High End Market Place

Morgan Hutchinson

Company: High End Market Place

Title: Co-founder and co-owner

Ages: 32

Gareth Kautz

Company: High End Market Place

Title: Co-founder and co-owner

Ages: 35

Morgan Hutchinson and Gareth Kautz were fresh out of college when they won a cannabis retail license in Washington’s lottery.

Kautz had just finished up a master’s degree in teaching from Concordia University and Hutchinson had earned her digital technology and culture undergraduate degree from Washington State University Vancouver, but they shifted gears when Washington legalized adult-use cannabis.

“I grew up smoking and I’d always said if it were legal, I’d try for a store,” Kautz says. “So we decided to take the risk and we won a license.”

After that, Kautz put more than 20,000 miles on his car, driving around Clark County trying to find a location for the shop, before finally finding a willing landlord in uptown Vancouver. In January 2015, Kautz and Hutchinson opened the High End Market Place, also known as HEMP.

“Through that process we really learned how to do a lot of things ourselves,” Hutchinson says. “You have to have the motivation to want to learn in this industry. We really approached it knowing the regulatory environment would be difficult, but also knowing we could learn the process.”

To set their shop apart, the co-owners dedicated the company to customer safety by personally vetting all the products HEMP carries. That takes a lot of driving to grow sites around the state, but it’s paid off in customer satisfaction, Kautz says.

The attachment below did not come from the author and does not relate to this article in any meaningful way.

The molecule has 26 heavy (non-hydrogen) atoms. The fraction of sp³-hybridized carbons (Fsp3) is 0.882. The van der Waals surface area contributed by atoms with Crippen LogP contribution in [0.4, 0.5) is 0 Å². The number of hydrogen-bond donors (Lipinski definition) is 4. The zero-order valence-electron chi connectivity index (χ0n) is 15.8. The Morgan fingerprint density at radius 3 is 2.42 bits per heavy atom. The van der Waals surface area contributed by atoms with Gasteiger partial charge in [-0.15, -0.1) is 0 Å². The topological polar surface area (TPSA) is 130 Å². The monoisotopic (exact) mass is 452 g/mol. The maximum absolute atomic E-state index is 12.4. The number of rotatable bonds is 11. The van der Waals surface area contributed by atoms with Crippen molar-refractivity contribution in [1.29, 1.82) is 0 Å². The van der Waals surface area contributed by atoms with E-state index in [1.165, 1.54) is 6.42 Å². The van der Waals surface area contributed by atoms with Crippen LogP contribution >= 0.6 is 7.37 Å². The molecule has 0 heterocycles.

“We go and visit every single grow, and I make sure we inspect how they grow,” he says. “We want to know the people behind the products. I think that’s the best way to tell who you should get into business with.”

HEMP often sends products from its shelves for further testing, just to be certain they don’t contain pesticides or microbial contaminants. HEMP was also the first cannabis business to join the Greater Vancouver Chamber of Commerce. Hutchinson, who previously worked part-time at the Chamber, was able to break down some of the stigma surrounding cannabis in her time there. It also helped normalize the industry within the city’s business community.

“Because I saw the way things worked in there, and I saw the opportunity for us as a small business. … The Chamber was one of the first to consider us in the cannabis industry as professional businesses,” Hutchinson says. “And for them to jump on so early I think was really important — not just for us, but for all the cannabis businesses in our city.”



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